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Secede To Succeed

Secede To Succeed

Greenland's former prime minister Aleqa Hammond is the loudest, most insistent voice calling for Greeland's independence.
By Samia Madwar
May 10
From the May 2016 Issue

When she became the first female prime minister of Greenland in 2013, Aleqa Hammond received the highest number of popular votes in the nation’s history. Then-leader of the social-democrat Siumut party, she advocated for Greenland—which is currently a semi-autonomous state—to gain full independence from Denmark. Though she stepped down a year later due to an expense scandal, she went on to represent Greenland as a member of the Danish parliament. She continues to travel around the circumpolar world, with close ties to Inuit in Canada, Alaska and Russia. In March, soon after the Arctic Winter Games in Nuuk and Iqaluit wrapped up, we spoke with Hammond about self-government and her advice for Inuit around the circumpolar world. 

When you travel to the different Arctic nations, what are the similarities you see among the people? They’re talking about the same issues. That could be the impact of climate change on our countries, it could be indigenous people’s rights, it could also be geopolitical issues. It could be heightening or enhancing the educational level in the Arctic. I also see very often that the acknowledgement and respect to the indigenous peoples of the Arctic are of great importance to us for the outside world to understand. 

When I see my colleagues in the Arctic, the difference I often see is our political standing. Greenland has a full government, which the other Inuit countries do not have. They see Greenland as [setting the standard for] how to do things, because we don’t have models to lean on.

I think Greenland has been very strong in demanding its say and demanding its own integrity in this matter. Standing so strong in demanding our right to independence, our right to an independent economy, our right to be part of all political issues that have something to do with the Arctic—when you hear a Greenlandic voice in this sense, then the voices of Canadian, Alaskan, and Chukotkan Inuit are also being heard at some level. It has a very big symbolic importance to our fellow Inuit over there.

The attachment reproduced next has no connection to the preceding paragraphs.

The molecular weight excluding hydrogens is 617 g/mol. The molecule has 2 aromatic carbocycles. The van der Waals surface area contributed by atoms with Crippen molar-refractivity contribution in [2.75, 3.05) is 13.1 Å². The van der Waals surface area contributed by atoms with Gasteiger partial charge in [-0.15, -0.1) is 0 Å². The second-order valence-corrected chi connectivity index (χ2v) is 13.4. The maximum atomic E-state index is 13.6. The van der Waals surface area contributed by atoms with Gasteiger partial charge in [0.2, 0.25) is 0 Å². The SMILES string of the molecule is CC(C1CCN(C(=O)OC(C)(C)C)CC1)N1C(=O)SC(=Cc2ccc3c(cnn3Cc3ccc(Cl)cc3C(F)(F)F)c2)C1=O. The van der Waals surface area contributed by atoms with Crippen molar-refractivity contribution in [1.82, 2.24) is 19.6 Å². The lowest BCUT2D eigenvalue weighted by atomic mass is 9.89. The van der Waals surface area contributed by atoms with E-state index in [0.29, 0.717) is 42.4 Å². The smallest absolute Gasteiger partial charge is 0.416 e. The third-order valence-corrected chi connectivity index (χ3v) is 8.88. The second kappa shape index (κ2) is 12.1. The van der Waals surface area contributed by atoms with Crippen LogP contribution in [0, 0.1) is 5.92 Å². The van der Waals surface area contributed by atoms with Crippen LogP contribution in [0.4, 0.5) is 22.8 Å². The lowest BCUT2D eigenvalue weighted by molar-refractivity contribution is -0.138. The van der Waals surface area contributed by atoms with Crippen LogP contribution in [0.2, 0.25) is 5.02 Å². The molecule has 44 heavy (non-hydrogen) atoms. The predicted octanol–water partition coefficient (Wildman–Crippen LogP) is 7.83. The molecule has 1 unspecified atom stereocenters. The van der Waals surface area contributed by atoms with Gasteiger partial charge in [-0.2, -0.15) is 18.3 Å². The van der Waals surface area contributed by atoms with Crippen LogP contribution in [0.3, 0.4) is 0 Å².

What is your relationship with Inuit in Canada? I am part of these people. My great-ancestors are also from there. They are also from Alaska, and they are from Chukotka, as the migration route of the Inuit is from the same places. That’s why I speak the same language as them. When I speak with Canadian Inuit, I understand what they’re saying without having to speak English. We have the same jokes. We have the same traditional festivities. We have the same mentality. I have more in common with Canadian Inuit than I have with any people around the world. 

Too bad that even though physically we are very close to each other, with regards to infrastructure, we are far away from each other. We don’t have [direct] flights between Nunavut and Greenland. I think it’s important that we have the political will to [reopen this route] between Nunavut and Greenland. It’s a question of trading experiences, having greater connections with each other on an educational level, on a tourism level, and also on a trade level. 

"As a woman, I’d like to enhance our men, for them to be taking more part in our political, cultural and traditional modern lifestyle today, where men are just as strong as women. Because if you see the suicide rates, at least in Greenland, but also in other Inuit countries, you see males are committing suicide in our nations [at much higher rates] than females."

You studied at Nunavut Arctic College in Iqaluit from 1989 to 1991. What was your experience? I was very young. I’m still very young! But I was younger, and I noticed that a lot of my fellow students over there, the same age as me, already had small children. I noticed also that they were studying and having children at the same time. And I noticed also that there were very few attending classes. The level of interest of getting an education there was at another level as we [Greenlanders] were. 

As I was attending EATEP, the Eastern Arctic Teachers Education Program, we were only four students, and that was even a good year. I noticed back then already that we were graduating more than 50 new teachers in Greenland every year for many years. Nunavut was graduating three or four a year. I noticed that the level has not risen that much since. 

If society is to gain greater autonomy, if a society is to create a stronger Inuit culture and traditions as a country, teachers are very important—the ability to teach your own children your own language, about your own society, your country, your traditions, and to be able to teach your own perception of what you are, as a nation, as a people. I was surprised to see that this education program was not being prioritized more [in Nunavut] on the political level and among the population to make it attractive and important.